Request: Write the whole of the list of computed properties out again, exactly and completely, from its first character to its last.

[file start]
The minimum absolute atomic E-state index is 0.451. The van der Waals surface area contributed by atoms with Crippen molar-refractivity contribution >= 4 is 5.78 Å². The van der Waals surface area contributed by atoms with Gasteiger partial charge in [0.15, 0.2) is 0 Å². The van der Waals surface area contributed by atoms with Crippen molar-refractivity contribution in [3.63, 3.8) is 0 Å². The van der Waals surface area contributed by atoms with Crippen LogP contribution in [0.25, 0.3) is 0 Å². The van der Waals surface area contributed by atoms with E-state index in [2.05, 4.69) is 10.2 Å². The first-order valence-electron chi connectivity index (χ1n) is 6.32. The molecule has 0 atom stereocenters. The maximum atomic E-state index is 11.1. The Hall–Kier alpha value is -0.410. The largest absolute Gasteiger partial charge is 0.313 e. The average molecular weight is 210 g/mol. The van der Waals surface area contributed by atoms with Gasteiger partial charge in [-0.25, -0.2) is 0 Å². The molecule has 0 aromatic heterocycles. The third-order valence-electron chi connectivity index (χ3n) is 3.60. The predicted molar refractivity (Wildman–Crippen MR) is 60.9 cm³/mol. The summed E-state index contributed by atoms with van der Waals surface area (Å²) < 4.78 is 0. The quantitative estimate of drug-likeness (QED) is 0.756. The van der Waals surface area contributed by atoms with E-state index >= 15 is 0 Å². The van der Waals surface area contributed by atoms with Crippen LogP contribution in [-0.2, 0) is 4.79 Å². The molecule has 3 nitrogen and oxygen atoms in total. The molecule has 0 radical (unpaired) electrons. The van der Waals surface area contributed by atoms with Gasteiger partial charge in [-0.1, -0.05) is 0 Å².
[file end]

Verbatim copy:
The minimum absolute atomic E-state index is 0.451. The van der Waals surface area contributed by atoms with Crippen molar-refractivity contribution >= 4 is 5.78 Å². The van der Waals surface area contributed by atoms with Gasteiger partial charge in [0.15, 0.2) is 0 Å². The van der Waals surface area contributed by atoms with Crippen molar-refractivity contribution in [3.63, 3.8) is 0 Å². The van der Waals surface area contributed by atoms with Crippen LogP contribution in [0.25, 0.3) is 0 Å². The van der Waals surface area contributed by atoms with E-state index in [2.05, 4.69) is 10.2 Å². The first-order valence-electron chi connectivity index (χ1n) is 6.32. The molecule has 0 atom stereocenters. The maximum atomic E-state index is 11.1. The Hall–Kier alpha value is -0.410. The largest absolute Gasteiger partial charge is 0.313 e. The average molecular weight is 210 g/mol. The van der Waals surface area contributed by atoms with Gasteiger partial charge in [-0.25, -0.2) is 0 Å². The molecule has 0 aromatic heterocycles. The third-order valence-electron chi connectivity index (χ3n) is 3.60. The predicted molar refractivity (Wildman–Crippen MR) is 60.9 cm³/mol. The summed E-state index contributed by atoms with van der Waals surface area (Å²) < 4.78 is 0. The quantitative estimate of drug-likeness (QED) is 0.756. The van der Waals surface area contributed by atoms with E-state index >= 15 is 0 Å². The van der Waals surface area contributed by atoms with Crippen LogP contribution in [-0.2, 0) is 4.79 Å². The molecule has 3 nitrogen and oxygen atoms in total. The molecule has 0 radical (unpaired) electrons. The van der Waals surface area contributed by atoms with Gasteiger partial charge in [-0.1, -0.05) is 0 Å².